By Wednesday afternoon, DWP crews were excavating the area around the Hollywood Hills leak, preparing to remove and replace about 15 feet of pipe. DWP spokesman Albert Rodriguez said the pipe had ruptured along its seam, but it was not immediately clear what caused the leak. Rodriguez said road repairs were unlikely to begin until Thursday morning.

Many of the neighborhood's pipes are small, made of steel and located on narrow, steep streets, said Joe Castruita, the LADWP's director of water distribution. Those pipes often develop tiny holes or small splits that cause relatively little harm, he said.

Steel pipes accounted for 75% of the leaks in the Hollywood Hills and Hollywood Hills West, The Times analysis shows. In the rest of the city, steel pipes accounted for less than 10% of the breaks, while cast iron pipes accounted for more than 80%.


The pipe that burst Wednesday was 18 inches in diameter, a larger water main for the area, and "a backbone line," Castruita said. Pipes of that size "will do substantial damage," he added.

The DWP received reports of the leak about 2:30 a.m. Wednesday, spokeswoman Michelle Figueroa said. About 100 customers were without water service throughout the day as crews taped off the affected block of Dix Street, cleared debris and worked to shut off the water. The rushing water sliced a 10-foot crack into the asphalt and left a trail of rocks in its wake.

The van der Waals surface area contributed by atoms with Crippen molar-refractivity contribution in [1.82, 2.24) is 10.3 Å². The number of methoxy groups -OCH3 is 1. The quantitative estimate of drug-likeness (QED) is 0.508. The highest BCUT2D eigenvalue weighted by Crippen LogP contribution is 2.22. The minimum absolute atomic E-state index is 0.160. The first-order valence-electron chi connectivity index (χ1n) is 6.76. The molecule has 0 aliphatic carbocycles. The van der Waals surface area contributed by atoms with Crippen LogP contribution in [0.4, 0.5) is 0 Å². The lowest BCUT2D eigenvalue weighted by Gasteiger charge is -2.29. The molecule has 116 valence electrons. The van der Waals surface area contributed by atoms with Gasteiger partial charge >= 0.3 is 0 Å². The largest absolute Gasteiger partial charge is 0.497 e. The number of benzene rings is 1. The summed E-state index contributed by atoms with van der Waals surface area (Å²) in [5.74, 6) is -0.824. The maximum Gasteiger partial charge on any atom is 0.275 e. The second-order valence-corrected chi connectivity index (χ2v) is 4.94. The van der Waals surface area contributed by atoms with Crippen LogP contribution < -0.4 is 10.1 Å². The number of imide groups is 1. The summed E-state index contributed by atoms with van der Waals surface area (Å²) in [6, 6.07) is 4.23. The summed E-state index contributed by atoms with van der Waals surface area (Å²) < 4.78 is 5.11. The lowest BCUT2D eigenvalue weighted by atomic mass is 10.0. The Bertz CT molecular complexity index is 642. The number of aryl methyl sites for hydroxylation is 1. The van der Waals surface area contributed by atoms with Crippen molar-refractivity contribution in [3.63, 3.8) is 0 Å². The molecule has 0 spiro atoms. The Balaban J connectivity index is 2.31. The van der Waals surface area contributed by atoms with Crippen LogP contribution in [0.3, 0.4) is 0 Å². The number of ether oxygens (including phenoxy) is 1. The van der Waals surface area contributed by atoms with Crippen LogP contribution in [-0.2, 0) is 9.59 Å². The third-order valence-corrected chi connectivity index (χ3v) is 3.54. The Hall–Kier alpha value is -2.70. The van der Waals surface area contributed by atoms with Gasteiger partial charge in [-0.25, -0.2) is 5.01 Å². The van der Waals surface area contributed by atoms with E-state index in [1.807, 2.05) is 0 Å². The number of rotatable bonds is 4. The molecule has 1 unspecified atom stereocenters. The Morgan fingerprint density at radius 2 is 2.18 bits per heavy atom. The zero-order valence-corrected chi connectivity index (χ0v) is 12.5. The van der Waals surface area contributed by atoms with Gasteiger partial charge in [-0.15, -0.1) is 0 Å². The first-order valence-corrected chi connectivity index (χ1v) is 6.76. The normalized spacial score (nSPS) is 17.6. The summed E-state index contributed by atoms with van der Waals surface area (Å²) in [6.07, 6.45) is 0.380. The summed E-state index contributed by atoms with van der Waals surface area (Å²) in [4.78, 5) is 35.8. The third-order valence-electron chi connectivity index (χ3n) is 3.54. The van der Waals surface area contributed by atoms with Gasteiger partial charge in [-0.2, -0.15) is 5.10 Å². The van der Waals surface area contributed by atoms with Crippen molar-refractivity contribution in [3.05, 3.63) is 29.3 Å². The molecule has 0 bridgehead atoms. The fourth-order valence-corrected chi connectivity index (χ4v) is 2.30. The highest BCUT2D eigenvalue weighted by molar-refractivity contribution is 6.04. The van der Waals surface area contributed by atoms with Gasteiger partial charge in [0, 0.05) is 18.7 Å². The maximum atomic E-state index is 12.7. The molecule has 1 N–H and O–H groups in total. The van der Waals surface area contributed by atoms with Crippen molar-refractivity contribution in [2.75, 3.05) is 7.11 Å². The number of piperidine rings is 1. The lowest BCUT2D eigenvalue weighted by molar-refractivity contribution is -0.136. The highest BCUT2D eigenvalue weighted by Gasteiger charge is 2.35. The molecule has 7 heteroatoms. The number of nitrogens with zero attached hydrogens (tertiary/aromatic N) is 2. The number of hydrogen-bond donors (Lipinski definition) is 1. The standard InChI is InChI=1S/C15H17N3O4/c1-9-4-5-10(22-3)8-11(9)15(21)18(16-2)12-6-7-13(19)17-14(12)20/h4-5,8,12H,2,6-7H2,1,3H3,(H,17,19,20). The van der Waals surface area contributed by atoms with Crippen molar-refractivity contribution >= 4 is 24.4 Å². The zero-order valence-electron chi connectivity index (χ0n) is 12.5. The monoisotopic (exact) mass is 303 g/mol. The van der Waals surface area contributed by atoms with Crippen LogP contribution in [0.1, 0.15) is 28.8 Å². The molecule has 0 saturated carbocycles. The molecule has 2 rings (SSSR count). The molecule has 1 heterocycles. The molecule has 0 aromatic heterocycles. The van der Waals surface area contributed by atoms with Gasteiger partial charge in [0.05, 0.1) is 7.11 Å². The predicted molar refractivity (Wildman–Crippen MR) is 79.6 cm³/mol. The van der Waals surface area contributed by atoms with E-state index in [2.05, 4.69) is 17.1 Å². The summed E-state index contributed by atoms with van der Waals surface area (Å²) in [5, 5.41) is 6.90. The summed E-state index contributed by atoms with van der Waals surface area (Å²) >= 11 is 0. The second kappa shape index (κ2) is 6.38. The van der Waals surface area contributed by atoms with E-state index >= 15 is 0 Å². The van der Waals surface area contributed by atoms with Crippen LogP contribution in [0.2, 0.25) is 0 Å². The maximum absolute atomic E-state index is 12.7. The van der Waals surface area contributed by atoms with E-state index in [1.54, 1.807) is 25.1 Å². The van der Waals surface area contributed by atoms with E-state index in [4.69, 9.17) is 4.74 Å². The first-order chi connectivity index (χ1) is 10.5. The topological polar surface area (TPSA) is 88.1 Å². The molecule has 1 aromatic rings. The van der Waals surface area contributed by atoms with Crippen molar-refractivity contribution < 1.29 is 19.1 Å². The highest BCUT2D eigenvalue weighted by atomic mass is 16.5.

Los Angeles police alerted residents, who hurried to move their cars to drier ground. At least four cars parked in an underground garage were completely submerged, DWP officials said.

Miller Lee rushed to the scene after he saw the apartments his father owns on the news. At least eight people live in the four units above the flooded garage, he said.

Lee estimated that the water caused more than $100,000 in damage to the garage alone. For nearly 30 years, his family stored classic cars, antique Italian furniture and pricey Persian rugs inside.

"The water wrecked it all," Lee said. "I'm devastated. I feel bad for our tenants."

"Our hearts go out to folks with any kind of property damage," the DWP's Adams said. "We realize it's a huge inconvenience."

Adams said the agency has done a good job identifying at-risk pipes and replacing them. "There will never be a time there are zero leaks," he said, while reiterating that the department will soon argue for a rate increase to help fund pipe replacement.

"What we don't want to do is get behind the curve," Adams said.

Erik Sanjurjo, the public safety chairman of the Hollywood United Neighborhood Council, said the DWP's water operation has been underfunded and that he would probably support a "long overdue" rate increase.

Residents of the hills have become accustomed to inconvenience, he said — including mudslides, decrepit roads and pipe leaks.

"We're used to this, unfortunately," Sanjurjo said. "This is a very beautiful place to live but it's also a very fragile ecosystem."

Times staff writer Veronica Rocha contributed to this report.